Perception Point continues to see more coronavirus-themed attacks, which seem to increase in quantities and improve in quality, by the day. In the following update we collected 3 different phishing attacks which demonstrate how attackers have evolved.

We would like to highlight the “Key notes” for Phishing Campaign #2. These insights give CISOs and security experts additional information on recent phishing techniques Perception Point intercepts on a daily basis. Please feel free to share these insights, we are more than happy to share findings with peers and enterprises in order to help prevent future cyberattacks.

Phishing Campaign 1: Fake Corona “lab results”.

OVERVIEW.

In this phishing campaign the attacker pretends to be someone from within the targeted organization by using the organization name in the “from address”. In this attack, the malicious actor sends an email confirming that someone within the Organization is positive for COVID-19, hoping that people will want to open it in order to find out who it is. In the end, the email contains an html attachment with a login-page attempting to steal the end users’ credentials.

IOCS.

Subject: Staff Member Confirmed COVID 19 Positive ID:5093 Wednesday 03/25/2020
Attached HTML Filename: COVID-19-Update-on-Premises_135-coro.html
Attached HTML Sha256: 71c9931f88d8c4b5b806d5b37d3c49ba6bf879222cde0ec22e2d2116f426d290
Source IP: 69.89.18.3
Sender Domain: bh-ht-16.webhostbox.net

Screenshot of the original email

Phishing Campaign 2: Fake emergency update.

OVERVIEW.

In this campaign, the attacker pretends to be from the CDC (Centers for Disease Control and Prevention). It has a “call to action” link that urges the recipients to click on in order to see if there is an outbreak of the COVID-19 virus around them and how to avoid “hazards to them and their families”. The link is disguised to come from a known domain: cdc.gov, but in reality, it is actually a login page stored on googleapis.com, allowing the attacker to steal the target’s credentials.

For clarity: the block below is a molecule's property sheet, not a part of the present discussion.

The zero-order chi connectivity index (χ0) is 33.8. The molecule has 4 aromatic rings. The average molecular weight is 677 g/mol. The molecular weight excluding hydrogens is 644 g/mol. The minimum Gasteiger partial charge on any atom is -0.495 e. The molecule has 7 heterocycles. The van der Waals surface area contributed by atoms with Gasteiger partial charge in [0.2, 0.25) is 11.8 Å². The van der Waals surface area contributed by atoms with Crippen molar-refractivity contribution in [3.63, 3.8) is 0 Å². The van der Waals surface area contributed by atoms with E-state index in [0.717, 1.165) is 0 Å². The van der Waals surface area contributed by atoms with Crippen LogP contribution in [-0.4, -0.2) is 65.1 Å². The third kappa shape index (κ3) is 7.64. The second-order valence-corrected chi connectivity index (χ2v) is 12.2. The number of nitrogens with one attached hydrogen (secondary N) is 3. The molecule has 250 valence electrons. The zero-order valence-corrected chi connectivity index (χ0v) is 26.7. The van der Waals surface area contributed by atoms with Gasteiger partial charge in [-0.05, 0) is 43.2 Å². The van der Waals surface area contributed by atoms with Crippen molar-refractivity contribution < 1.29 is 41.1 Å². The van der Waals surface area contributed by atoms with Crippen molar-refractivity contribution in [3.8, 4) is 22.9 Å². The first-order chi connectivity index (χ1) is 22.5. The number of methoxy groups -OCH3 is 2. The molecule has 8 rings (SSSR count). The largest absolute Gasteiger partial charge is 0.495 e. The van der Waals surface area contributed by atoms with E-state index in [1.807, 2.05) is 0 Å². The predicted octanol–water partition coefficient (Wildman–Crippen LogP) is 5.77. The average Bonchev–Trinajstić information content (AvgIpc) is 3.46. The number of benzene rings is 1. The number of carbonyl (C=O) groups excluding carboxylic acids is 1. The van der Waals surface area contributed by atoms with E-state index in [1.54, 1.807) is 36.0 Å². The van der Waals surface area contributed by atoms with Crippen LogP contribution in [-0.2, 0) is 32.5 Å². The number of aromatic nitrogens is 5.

IOCS.

Subject: RE: [Highly Important] – Coronavirus outbreak in your city ( Emergency )
Source IP: 89.40.115.244
Sender Address: dmin@mofruites.cf
Phishing URL: https[:]//storage[.]googleapis.com/ghfr46e57r6gug7tiguh.appspot.com/g5r76t87h/8786utvhu?email=user@organization.com
Redirect URL: https[:]//x4reyd5du[.]gb.net//vc65dtcu/smoth/index.php?email=user@organization.com

Screenshot of the original email
Screenshot of the fake login page

Key Notes.

  1. Lately Perception Point’s system has been witnessing an increasing number of phishing websites that are hosted on Google, AWS & Azure Web Sites. These attacks are leveraging a legitimate domain (for example “windows.net”) but are in fact hosting malicious content.
  2. This attack was most likely executed by a easily downloadable “phishing kit”. Within a few clicks of a button, this kit can create phishing campaigns hosted on those cloud providers and themed as corona-related (or any other).

Phishing Campaign 3: Missed call COVID-19 Update.

OVERVIEW.

This campaign which we catch often, mostly targets organizations that use voice call services with email notifications. As usual, the attacker makes an attractive subject “You missed a call for COVID-19 update.” In this attack, the malicious actor sends an empty email with an “.eml” file attached. Once the attached file is opened, there is another “.html” attachment – which, in its turn, leads to a phishing website hosted on windows.net. This is a known evasion technique, trying to hide something malicious within a clean file.

IOCS.

Subject: You missed a call for COVID-19 Update (0:25 sec).
Attached HTML: .htm
Attached HTML Sha256: 8b6c31b9124f0ddb1553034eea4c90ca89fce1751ca947e50b5df57308abef17
Sender IP: 27.116.29.65
Sender Address: info@com-rade.co.jp

Phishing URL: https[:]//www[.]infolapas.lv/company/?id=63070&goto=https%3A%2F%2Fkiiijjuu.blob.core.windows.net%2Flikenservices%2Fcaptcha2.html%23user@org.com
Redirect URL: https[:]//kiiijjuu.blob.core.windows.net/likenservices/captcha2.html#user@org.com

Screenshot of the original email
Screenshot of the second email

The html contains a JavaScript code that leads to a phishing website attempting to steal credentials:

Screenshot of the code